Bret Easton Ellis Wants Millennials to Get Off His Damn Lawn

Bret Easton Ellis, the literary bad boy of the ’80s, has turned into a brilliant old curmudgeon in his middle age, taking frequent aim at social media-obsessed youngsters. His rantings are not always on the money, but they’re always wildly entertaining, in the same way as when your drunk uncle takes to Facebook and Tells It Like It Really Is.
Ellis has been copping an especially large amount of heat this week for an an opinion piece he wrote called ‘Generation Wuss’, which appeared, of all places, in the French edition of Vanity Fair. Mais oui. The piece sees Ellis in peak grumpy old man form, as he laments the younger generation’s perceived inability to harden the fuck up.
He starts out, as he often does, making reference to his ‘anonymous’ 27-year-old boyfriend, musician Todd Michael Schultz, and grumbling about how today’s youngsters have been smothered by their parents and are really, super dumb because of it:
“[Sometimes] I’m charmed and sometimes I’m exasperated by how him and his friends – as well as the Millennials I’ve met and interacted with, both in person and in social media – deal with the world … My huge generalities touch on their over-sensitivity, their insistence that they are right despite the overwhelming proof that suggests they are not, their lack of placing things within context, the overreacting, the passive-aggressive positivity … all of this exacerbated by the meds they’ve been fed since childhood by over-protective “helicopter” parents mapping their every move.”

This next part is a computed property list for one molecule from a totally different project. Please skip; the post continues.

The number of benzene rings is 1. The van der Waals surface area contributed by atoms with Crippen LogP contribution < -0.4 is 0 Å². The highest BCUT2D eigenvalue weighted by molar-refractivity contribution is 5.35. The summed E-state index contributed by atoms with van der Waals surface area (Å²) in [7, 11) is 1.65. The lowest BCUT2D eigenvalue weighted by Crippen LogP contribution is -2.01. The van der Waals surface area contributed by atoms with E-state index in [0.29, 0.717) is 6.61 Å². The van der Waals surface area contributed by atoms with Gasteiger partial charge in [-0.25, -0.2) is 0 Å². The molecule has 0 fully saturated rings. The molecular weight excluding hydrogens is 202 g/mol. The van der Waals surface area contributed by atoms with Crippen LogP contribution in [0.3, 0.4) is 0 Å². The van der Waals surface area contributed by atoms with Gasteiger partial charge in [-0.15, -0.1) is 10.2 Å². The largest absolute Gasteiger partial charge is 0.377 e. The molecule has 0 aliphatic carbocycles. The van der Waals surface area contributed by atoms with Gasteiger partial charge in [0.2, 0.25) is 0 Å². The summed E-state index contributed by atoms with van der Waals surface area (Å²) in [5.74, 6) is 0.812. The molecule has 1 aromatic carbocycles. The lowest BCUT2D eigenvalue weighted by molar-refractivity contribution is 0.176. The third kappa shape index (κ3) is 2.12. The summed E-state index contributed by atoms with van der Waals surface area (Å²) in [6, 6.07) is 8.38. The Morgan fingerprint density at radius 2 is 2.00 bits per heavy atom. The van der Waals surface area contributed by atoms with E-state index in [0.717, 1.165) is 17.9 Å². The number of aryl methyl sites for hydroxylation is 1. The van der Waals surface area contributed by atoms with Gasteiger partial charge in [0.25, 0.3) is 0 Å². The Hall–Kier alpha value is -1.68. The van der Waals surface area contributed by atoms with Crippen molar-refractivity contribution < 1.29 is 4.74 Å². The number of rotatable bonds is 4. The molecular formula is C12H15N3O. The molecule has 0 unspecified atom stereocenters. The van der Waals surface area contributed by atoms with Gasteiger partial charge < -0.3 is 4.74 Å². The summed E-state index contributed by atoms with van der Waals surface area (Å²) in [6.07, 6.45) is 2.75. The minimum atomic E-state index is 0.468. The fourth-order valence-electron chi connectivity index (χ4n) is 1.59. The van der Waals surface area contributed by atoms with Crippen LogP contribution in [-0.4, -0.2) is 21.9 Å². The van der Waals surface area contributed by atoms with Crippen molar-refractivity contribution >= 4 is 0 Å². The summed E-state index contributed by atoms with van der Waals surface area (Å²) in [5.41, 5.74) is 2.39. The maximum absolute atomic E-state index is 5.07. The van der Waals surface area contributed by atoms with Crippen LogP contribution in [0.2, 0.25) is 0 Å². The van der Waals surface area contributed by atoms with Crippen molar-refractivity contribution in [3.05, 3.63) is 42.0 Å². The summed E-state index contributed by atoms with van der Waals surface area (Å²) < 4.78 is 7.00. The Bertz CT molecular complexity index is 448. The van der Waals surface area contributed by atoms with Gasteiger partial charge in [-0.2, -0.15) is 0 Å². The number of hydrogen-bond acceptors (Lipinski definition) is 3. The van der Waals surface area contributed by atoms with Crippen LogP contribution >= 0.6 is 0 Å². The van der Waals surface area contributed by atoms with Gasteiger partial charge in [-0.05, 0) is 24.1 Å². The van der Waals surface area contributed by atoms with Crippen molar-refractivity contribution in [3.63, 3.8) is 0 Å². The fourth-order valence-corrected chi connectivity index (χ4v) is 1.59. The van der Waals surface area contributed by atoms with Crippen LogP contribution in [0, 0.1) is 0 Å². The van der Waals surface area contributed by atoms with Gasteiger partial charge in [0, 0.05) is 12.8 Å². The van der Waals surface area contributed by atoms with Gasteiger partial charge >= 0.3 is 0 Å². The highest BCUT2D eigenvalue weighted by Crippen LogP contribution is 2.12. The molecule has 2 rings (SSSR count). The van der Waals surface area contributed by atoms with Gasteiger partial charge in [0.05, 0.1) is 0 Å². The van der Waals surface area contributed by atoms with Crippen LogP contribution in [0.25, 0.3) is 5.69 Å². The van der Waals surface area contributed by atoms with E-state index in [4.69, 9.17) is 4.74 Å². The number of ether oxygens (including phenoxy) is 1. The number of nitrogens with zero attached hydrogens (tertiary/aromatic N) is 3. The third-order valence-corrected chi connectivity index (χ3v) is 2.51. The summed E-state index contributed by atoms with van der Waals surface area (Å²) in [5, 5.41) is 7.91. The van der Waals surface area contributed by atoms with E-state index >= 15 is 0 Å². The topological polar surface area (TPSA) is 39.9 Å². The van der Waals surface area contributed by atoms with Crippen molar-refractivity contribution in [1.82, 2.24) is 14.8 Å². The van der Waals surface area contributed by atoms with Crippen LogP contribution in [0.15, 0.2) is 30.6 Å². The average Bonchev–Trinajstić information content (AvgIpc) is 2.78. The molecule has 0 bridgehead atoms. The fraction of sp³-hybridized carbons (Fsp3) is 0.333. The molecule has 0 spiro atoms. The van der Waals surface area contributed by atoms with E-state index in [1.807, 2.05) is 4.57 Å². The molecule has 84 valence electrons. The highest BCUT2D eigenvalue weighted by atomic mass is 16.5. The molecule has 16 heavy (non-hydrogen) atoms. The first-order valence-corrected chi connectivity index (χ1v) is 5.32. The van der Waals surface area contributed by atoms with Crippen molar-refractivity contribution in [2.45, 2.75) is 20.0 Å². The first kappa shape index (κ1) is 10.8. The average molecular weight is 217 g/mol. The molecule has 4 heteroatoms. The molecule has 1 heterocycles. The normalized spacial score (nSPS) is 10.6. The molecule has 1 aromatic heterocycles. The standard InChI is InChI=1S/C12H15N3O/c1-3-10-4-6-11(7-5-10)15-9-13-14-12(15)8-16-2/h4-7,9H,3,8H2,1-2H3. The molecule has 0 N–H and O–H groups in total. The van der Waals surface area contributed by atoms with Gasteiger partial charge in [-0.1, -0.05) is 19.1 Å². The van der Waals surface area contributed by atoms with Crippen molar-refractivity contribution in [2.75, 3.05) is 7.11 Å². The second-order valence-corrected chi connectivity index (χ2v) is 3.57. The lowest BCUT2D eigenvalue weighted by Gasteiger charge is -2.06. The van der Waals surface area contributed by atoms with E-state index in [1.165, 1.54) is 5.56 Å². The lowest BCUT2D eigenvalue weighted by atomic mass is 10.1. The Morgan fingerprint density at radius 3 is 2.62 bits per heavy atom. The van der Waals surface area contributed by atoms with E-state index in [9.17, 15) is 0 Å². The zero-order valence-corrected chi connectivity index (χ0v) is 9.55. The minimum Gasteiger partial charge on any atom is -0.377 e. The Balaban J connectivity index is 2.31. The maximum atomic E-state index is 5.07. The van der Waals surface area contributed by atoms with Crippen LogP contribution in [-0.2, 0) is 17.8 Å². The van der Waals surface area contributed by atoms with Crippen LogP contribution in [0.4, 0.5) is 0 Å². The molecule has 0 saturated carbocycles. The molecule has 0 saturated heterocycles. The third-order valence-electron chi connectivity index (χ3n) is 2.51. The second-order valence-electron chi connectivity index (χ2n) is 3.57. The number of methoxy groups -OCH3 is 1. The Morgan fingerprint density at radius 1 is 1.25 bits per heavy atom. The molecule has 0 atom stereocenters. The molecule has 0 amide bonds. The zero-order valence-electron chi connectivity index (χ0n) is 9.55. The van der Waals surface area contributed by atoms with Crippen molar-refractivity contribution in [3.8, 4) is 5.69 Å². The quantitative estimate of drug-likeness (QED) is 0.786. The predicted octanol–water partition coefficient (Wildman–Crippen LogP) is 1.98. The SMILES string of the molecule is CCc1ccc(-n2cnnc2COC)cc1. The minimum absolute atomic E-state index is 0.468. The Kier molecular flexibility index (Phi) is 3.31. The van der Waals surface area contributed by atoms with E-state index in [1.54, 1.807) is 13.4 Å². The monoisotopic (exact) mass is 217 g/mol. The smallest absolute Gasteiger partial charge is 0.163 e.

Ellis then goes on to rant about the suicide of 18-year-old Rutgers University student Tyler Clementi – which he awkwardly manages to misspell as ‘Tyler Clemente’ throughout the piece – and how this led him to a fight with his own boyfriend: 
“The fight I had with my boyfriend was about victimization narratives and cyber-“bullying” versus imagined threats and genuine hands-on bullying. Was this just the case of an overly sensitive Generation Wuss slowflake that made national news because of how trendy cyber-bullying was in that moment … or was this a deeply troubled young person who was brought down by his own shame and turned into a victim/hero (they are the same thing now in the United States) by a press eager to present the case out of context and turning Ravi into a monster just because of a pretty harmless – in my mind freshman dorm room prank?”
Ellis has copped and will cop a lot more shit for this piece, perhaps rightly so given the above and his assertion that young people of this generation are a bit self-involved (see also: every other generation).
Amid the ranting, though, he does make a pretty solid point about the internet and positivity, and how the need to be constantly liked – literally, in case of social media – creates its own special kind of anxiety, limiting the discourse by eliminating anything negative.
He made mention of a recent Buzzfeed policy of “no longer [running] anything negative” – possibly in reference to their newly-hired books editor, who has banned negative reviews – and laments the coming of an  “over-reactionary fear-based culture that considers criticism elitist.” 
The author contradicts himself a few times in the piece – for instance, while he doesn’t believe in cyber bullying, he nonetheless notes the “demeaning sexual atmosphere” that millennials face on sites like Tinder – but that’s Bret Easton Ellis for you. 
You can read his full rant here. Deal with it. Rock ‘n’ roll.

Photo: Pascal le Segratin via Getty Images